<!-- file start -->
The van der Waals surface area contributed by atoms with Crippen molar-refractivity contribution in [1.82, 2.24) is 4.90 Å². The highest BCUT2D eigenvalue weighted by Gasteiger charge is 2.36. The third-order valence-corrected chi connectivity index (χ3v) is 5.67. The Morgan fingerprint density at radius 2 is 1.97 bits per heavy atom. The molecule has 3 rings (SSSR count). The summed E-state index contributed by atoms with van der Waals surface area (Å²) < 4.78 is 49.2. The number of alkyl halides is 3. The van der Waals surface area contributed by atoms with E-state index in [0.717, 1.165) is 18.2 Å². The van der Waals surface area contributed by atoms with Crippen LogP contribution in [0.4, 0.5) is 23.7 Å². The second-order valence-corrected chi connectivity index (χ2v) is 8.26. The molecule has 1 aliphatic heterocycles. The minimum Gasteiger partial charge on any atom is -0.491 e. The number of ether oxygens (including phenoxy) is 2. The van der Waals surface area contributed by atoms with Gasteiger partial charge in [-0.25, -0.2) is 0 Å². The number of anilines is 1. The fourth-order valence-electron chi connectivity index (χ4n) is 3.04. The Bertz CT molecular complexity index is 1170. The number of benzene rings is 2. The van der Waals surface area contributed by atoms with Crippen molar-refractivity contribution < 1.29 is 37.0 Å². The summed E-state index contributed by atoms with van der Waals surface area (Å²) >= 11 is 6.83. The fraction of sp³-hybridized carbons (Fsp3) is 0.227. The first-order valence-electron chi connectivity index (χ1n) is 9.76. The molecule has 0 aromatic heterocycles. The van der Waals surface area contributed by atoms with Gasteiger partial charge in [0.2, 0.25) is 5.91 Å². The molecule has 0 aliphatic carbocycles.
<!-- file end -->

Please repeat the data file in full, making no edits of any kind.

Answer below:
The van der Waals surface area contributed by atoms with Crippen molar-refractivity contribution in [1.82, 2.24) is 4.90 Å². The highest BCUT2D eigenvalue weighted by Gasteiger charge is 2.36. The third-order valence-corrected chi connectivity index (χ3v) is 5.67. The Morgan fingerprint density at radius 2 is 1.97 bits per heavy atom. The molecule has 3 rings (SSSR count). The summed E-state index contributed by atoms with van der Waals surface area (Å²) < 4.78 is 49.2. The number of alkyl halides is 3. The van der Waals surface area contributed by atoms with E-state index in [0.717, 1.165) is 18.2 Å². The van der Waals surface area contributed by atoms with Crippen LogP contribution in [0.4, 0.5) is 23.7 Å². The second-order valence-corrected chi connectivity index (χ2v) is 8.26. The molecule has 1 aliphatic heterocycles. The minimum Gasteiger partial charge on any atom is -0.491 e. The number of ether oxygens (including phenoxy) is 2. The van der Waals surface area contributed by atoms with Gasteiger partial charge in [-0.25, -0.2) is 0 Å². The number of anilines is 1. The fourth-order valence-electron chi connectivity index (χ4n) is 3.04. The Bertz CT molecular complexity index is 1170. The number of benzene rings is 2. The van der Waals surface area contributed by atoms with Crippen molar-refractivity contribution < 1.29 is 37.0 Å². The summed E-state index contributed by atoms with van der Waals surface area (Å²) >= 11 is 6.83. The fraction of sp³-hybridized carbons (Fsp3) is 0.227. The first-order valence-electron chi connectivity index (χ1n) is 9.76. The molecule has 0 aromatic heterocycles. The van der Waals surface area contributed by atoms with Gasteiger partial charge in [0.2, 0.25) is 5.91 Å². The molecule has 0 aliphatic carbocycles.